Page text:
Covering a quarterback competition isn’t really that fun. Sure, it’s always interesting, even tense. It can be especially thought-provoking depending on how different the respective playing styles and assets are of the leading candidates. It’s the most important position in football, and therefore the most important personnel decision a coach has to make.
But at the end of the day, it still feels kind of weird.
Sports are all about loyalty and pride. My team’s better than your team; our fans are truer than your fans; this is finally our year; we’re going to win the national championship. Sorry UCLA, we still run this town. Hey Stanford, have you guys won a title yet this millennium?
When the competition becomes internal, though, it can leave fans conflicted. For the duration of summer camp, players’ challengers are wearing the same uniform and sleeping in the same dorms. Only one guy gets to be on the field at each position for the opening snap, and I don’t want to have to pick favorites.
I guess I would say I was in Max Browne’s camp from the start, but not because of any technical expertise. He’s a redshirt junior, now in his fourth year with the program. He’s patiently waited for his turn, and I hoped he would get it. No disrespect to redshirt freshman Sam Darnold, but I’m just especially sympathetic for upperclassmen rites to passage now that I’m a senior myself.
The announcement that Browne had won the job came with an exciting caveat, though. Darnold might still get his turn to run the offense sooner than we otherwise would have thought. This really could be the best case scenario for the Trojans, and not just because it satisfies my naïve, millennial everyone-gets-a-trophy sports hopes.
The differences between Browne and Darnold aren’t quite night and day, but they certainly bring unique skill sets to the table. Browne came to USC as arguably the most highly-touted pocket passer in his recruiting class. He didn’t maintain that same level of attention or prestige while serving as Kessler’s backup. A more impressive performance during spring ball could have won him the starting job much earlier; instead, he had to split first-team reps all summer. But nonetheless, he fits the mold of a USC pro-style offense signal caller.
Darnold on the other hand is a legitimate dual-threat QB. He’s both much more mobile and physically imposing than his elder counterpart—though listed as only five pounds heavier and one inch shorter than Browne. He brings much more upside to the table in terms of his versatility. He also came in as a very highly touted recruit, leaving some to wonder if it would be worth it over the long haul just to hand him the keys right away.
This was first-year head coach Clay Helton’s first big decision since deciding to turn off music during practice. Helton had to be thinking about the long term but primarily base the decision on who could give the team the best chance to win this season. Ultimately, he decided to put his faith in Browne’s leadership and experience.
It will be almost impossible to definitively say whether Helton makes the right decision based off of what we already know about the two, barring some sort of an inexplicable collapse by Browne under the pressure of the starting job leading to a demotion. We only have one anecdotal example in recent memory of USC quarterback competitions as the sample size for assessing the success of freshman USC quarterbacks.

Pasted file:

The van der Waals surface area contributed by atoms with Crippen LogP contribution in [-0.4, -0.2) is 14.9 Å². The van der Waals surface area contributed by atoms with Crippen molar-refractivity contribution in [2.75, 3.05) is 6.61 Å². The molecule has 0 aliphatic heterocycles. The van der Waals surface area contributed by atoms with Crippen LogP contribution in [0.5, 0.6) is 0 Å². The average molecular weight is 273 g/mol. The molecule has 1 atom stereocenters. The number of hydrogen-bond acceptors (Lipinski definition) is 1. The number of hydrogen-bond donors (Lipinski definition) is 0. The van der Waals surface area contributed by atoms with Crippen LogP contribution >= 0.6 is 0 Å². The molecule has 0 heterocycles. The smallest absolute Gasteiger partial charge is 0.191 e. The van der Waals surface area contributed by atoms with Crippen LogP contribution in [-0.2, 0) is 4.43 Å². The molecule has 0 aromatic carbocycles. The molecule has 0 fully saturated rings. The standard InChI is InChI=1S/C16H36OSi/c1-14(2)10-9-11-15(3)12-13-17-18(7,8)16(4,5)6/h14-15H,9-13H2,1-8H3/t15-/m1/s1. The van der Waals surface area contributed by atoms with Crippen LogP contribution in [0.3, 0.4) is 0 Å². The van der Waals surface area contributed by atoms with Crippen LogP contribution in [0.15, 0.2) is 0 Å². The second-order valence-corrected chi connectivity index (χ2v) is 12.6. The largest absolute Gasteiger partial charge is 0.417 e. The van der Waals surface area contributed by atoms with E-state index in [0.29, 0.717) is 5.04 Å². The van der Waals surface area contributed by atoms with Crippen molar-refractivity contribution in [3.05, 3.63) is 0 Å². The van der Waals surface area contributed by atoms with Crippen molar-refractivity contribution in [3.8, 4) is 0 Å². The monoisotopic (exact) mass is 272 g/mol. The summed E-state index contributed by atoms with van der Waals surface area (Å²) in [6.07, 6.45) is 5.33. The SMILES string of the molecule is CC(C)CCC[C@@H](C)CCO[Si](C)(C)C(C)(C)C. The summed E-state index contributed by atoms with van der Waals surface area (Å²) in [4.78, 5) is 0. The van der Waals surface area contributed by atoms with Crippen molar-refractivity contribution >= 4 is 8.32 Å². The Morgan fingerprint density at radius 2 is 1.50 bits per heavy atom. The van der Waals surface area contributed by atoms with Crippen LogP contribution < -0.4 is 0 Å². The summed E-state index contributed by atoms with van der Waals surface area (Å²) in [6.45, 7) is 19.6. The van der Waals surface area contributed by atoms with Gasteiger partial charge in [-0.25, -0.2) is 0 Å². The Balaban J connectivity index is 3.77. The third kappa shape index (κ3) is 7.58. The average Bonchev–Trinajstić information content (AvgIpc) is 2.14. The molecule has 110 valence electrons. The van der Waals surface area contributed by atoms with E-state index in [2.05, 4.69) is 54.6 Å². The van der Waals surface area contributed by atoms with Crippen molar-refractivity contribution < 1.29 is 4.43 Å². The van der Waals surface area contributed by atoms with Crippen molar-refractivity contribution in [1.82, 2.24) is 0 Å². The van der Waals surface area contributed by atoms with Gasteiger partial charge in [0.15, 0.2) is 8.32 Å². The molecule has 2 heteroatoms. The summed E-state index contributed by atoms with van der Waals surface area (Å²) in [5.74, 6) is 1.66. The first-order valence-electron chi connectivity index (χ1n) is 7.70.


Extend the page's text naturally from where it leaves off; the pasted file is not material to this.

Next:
When Matt Barkley was given the starting QB job as a freshman, it felt like an aggressive, forward-looking decision. Sure enough, the team struggled a bit during his first years. But by his third year, as a junior, he had developed into a truly exceptional quarterback around the country, leading the team to a 10-2 season despite a limited roster via NCAA sanctions. But it didn’t add up to the almost unlimited hype built up during his senior year. He came in on top of the Heisman watch list, the Trojans came into that 2012 season as the No. 1 team in the nation in the AP Poll. But the Trojans didn’t even finish ranked that year, Barkley was injured in a demoralizing loss to UCLA and the Trojans suffered one of their most embarrassing losses ever to Georgia Tech during the El Paso Bowl.
In hindsight, would Barkley have actually developed into a Heisman winner if the veteran Aaron Corp had been given the starting job back in 2009, and Barkley had a couple seasons to soak in the strategic aspects of the game from the sideline with a clipboard? Could the Trojans have been more competitive than 9-4 in 2009 if a veteran was under center? We will never know. All we can say is that it certainly wasn’t a surprising success, so the decision to give the job to Browne looks like a perfectly good move.
But as Helton hinted, Darnold could get the call for some short yard situations, either on third downs or in the red zone. It really would be the best of both worlds. Darnold would get a little game experience going forward for when he likely takes over but doesn’t have the pressure or expectations that he would if thrown into the starting role, Browne gets to really lead the team and run the offense and the offense can add some real versatility during some of the most important junctions of games.
It’s way too early to start making comparisons to the Chris Leak and Tim Tebow duo that won a national championship for Florida in 2006, but that’s what this naïve and nostalgic senior is hoping for this year.
Luke Holthouse is a senior majoring in policy, planning and development and print and digital journalism. His column, “Holthouse Party,” runs on Wednesday.